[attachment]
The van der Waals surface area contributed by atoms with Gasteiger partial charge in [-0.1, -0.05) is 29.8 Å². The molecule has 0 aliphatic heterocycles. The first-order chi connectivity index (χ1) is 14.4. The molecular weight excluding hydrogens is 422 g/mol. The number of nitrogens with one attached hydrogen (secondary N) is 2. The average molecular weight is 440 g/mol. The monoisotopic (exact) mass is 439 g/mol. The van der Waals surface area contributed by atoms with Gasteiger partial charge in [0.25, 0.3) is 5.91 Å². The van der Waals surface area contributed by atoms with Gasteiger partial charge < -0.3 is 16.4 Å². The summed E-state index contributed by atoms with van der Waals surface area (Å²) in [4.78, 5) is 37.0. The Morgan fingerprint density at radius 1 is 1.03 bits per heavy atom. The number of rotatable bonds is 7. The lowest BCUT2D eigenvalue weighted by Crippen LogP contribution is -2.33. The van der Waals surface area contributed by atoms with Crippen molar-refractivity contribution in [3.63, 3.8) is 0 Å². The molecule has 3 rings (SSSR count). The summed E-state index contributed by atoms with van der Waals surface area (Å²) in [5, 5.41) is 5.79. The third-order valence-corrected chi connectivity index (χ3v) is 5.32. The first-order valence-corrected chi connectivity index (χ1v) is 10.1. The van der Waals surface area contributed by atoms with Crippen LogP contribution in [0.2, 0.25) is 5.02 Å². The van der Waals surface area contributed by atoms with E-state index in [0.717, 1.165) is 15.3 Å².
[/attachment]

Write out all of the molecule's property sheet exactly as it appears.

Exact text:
The van der Waals surface area contributed by atoms with Gasteiger partial charge in [-0.1, -0.05) is 29.8 Å². The molecule has 0 aliphatic heterocycles. The first-order chi connectivity index (χ1) is 14.4. The molecular weight excluding hydrogens is 422 g/mol. The number of nitrogens with one attached hydrogen (secondary N) is 2. The average molecular weight is 440 g/mol. The monoisotopic (exact) mass is 439 g/mol. The van der Waals surface area contributed by atoms with Gasteiger partial charge in [0.25, 0.3) is 5.91 Å². The van der Waals surface area contributed by atoms with Gasteiger partial charge < -0.3 is 16.4 Å². The summed E-state index contributed by atoms with van der Waals surface area (Å²) in [4.78, 5) is 37.0. The Morgan fingerprint density at radius 1 is 1.03 bits per heavy atom. The number of rotatable bonds is 7. The lowest BCUT2D eigenvalue weighted by Crippen LogP contribution is -2.33. The van der Waals surface area contributed by atoms with Crippen molar-refractivity contribution in [3.63, 3.8) is 0 Å². The molecule has 3 rings (SSSR count). The summed E-state index contributed by atoms with van der Waals surface area (Å²) in [5, 5.41) is 5.79. The third-order valence-corrected chi connectivity index (χ3v) is 5.32. The first-order valence-corrected chi connectivity index (χ1v) is 10.1. The van der Waals surface area contributed by atoms with Crippen LogP contribution in [0.2, 0.25) is 5.02 Å². The van der Waals surface area contributed by atoms with E-state index in [0.717, 1.165) is 15.3 Å².